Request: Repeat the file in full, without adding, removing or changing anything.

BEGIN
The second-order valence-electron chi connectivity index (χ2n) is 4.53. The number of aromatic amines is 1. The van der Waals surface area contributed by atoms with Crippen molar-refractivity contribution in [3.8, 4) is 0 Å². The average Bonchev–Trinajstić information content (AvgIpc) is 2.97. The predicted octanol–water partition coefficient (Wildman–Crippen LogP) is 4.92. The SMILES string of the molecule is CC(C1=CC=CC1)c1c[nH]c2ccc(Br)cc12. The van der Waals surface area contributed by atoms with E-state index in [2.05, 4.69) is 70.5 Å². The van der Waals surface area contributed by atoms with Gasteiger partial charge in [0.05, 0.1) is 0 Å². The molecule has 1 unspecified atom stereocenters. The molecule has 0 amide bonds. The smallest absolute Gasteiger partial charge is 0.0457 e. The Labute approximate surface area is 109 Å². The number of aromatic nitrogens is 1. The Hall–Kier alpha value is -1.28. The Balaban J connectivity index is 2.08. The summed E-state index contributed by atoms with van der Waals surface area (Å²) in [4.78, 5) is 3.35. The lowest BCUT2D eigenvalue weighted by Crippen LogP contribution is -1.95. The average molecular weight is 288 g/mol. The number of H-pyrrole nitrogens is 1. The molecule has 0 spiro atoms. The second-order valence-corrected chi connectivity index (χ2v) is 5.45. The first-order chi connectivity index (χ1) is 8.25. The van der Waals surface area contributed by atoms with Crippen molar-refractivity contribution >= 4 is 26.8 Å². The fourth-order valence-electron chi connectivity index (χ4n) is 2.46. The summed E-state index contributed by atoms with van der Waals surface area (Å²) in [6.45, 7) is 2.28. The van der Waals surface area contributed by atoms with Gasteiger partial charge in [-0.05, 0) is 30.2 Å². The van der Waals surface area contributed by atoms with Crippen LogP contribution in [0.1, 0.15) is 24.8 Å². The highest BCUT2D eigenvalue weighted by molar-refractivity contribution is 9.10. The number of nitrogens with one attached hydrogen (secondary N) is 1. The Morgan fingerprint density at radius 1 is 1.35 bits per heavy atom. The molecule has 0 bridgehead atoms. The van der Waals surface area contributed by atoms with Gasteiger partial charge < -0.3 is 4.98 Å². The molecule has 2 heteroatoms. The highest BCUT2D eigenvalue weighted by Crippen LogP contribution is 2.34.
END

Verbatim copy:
The second-order valence-electron chi connectivity index (χ2n) is 4.53. The number of aromatic amines is 1. The van der Waals surface area contributed by atoms with Crippen molar-refractivity contribution in [3.8, 4) is 0 Å². The average Bonchev–Trinajstić information content (AvgIpc) is 2.97. The predicted octanol–water partition coefficient (Wildman–Crippen LogP) is 4.92. The SMILES string of the molecule is CC(C1=CC=CC1)c1c[nH]c2ccc(Br)cc12. The van der Waals surface area contributed by atoms with E-state index in [2.05, 4.69) is 70.5 Å². The van der Waals surface area contributed by atoms with Gasteiger partial charge in [0.05, 0.1) is 0 Å². The molecule has 1 unspecified atom stereocenters. The molecule has 0 amide bonds. The smallest absolute Gasteiger partial charge is 0.0457 e. The Labute approximate surface area is 109 Å². The number of aromatic nitrogens is 1. The Hall–Kier alpha value is -1.28. The Balaban J connectivity index is 2.08. The summed E-state index contributed by atoms with van der Waals surface area (Å²) in [4.78, 5) is 3.35. The lowest BCUT2D eigenvalue weighted by Crippen LogP contribution is -1.95. The average molecular weight is 288 g/mol. The number of H-pyrrole nitrogens is 1. The molecule has 0 spiro atoms. The second-order valence-corrected chi connectivity index (χ2v) is 5.45. The first-order chi connectivity index (χ1) is 8.25. The van der Waals surface area contributed by atoms with Crippen molar-refractivity contribution >= 4 is 26.8 Å². The fourth-order valence-electron chi connectivity index (χ4n) is 2.46. The summed E-state index contributed by atoms with van der Waals surface area (Å²) in [6.45, 7) is 2.28. The van der Waals surface area contributed by atoms with Gasteiger partial charge in [-0.05, 0) is 30.2 Å². The van der Waals surface area contributed by atoms with Crippen LogP contribution in [0.1, 0.15) is 24.8 Å². The highest BCUT2D eigenvalue weighted by molar-refractivity contribution is 9.10. The number of nitrogens with one attached hydrogen (secondary N) is 1. The Morgan fingerprint density at radius 1 is 1.35 bits per heavy atom. The molecule has 0 bridgehead atoms. The van der Waals surface area contributed by atoms with Gasteiger partial charge < -0.3 is 4.98 Å². The molecule has 2 heteroatoms. The highest BCUT2D eigenvalue weighted by Crippen LogP contribution is 2.34.